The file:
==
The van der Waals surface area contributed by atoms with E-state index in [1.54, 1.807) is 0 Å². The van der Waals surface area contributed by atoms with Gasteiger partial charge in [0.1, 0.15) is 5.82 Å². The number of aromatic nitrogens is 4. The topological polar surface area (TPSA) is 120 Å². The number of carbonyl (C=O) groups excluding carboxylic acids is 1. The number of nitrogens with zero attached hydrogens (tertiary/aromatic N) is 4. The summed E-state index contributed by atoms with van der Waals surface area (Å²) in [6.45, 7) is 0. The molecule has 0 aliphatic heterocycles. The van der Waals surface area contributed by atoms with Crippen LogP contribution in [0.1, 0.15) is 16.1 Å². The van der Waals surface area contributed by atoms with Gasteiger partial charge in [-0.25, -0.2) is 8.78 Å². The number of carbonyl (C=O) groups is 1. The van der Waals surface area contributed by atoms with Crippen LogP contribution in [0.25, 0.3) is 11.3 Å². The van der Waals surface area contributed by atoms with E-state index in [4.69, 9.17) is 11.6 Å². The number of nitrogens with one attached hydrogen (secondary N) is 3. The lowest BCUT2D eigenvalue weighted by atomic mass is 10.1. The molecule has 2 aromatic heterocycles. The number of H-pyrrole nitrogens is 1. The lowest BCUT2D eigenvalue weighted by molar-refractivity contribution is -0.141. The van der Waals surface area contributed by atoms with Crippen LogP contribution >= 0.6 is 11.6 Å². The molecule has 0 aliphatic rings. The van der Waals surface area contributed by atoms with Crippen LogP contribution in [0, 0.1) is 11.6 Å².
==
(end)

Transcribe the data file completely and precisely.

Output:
The van der Waals surface area contributed by atoms with E-state index in [1.54, 1.807) is 0 Å². The van der Waals surface area contributed by atoms with Gasteiger partial charge in [0.1, 0.15) is 5.82 Å². The number of aromatic nitrogens is 4. The topological polar surface area (TPSA) is 120 Å². The number of carbonyl (C=O) groups excluding carboxylic acids is 1. The number of nitrogens with zero attached hydrogens (tertiary/aromatic N) is 4. The summed E-state index contributed by atoms with van der Waals surface area (Å²) in [6.45, 7) is 0. The molecule has 0 aliphatic heterocycles. The van der Waals surface area contributed by atoms with Crippen LogP contribution in [0.1, 0.15) is 16.1 Å². The van der Waals surface area contributed by atoms with Gasteiger partial charge in [-0.25, -0.2) is 8.78 Å². The number of carbonyl (C=O) groups is 1. The van der Waals surface area contributed by atoms with Crippen LogP contribution in [0.25, 0.3) is 11.3 Å². The van der Waals surface area contributed by atoms with E-state index in [4.69, 9.17) is 11.6 Å². The number of nitrogens with one attached hydrogen (secondary N) is 3. The lowest BCUT2D eigenvalue weighted by atomic mass is 10.1. The molecule has 2 aromatic heterocycles. The number of H-pyrrole nitrogens is 1. The lowest BCUT2D eigenvalue weighted by molar-refractivity contribution is -0.141. The van der Waals surface area contributed by atoms with Crippen LogP contribution >= 0.6 is 11.6 Å². The molecule has 0 aliphatic rings. The van der Waals surface area contributed by atoms with Crippen LogP contribution in [0, 0.1) is 11.6 Å².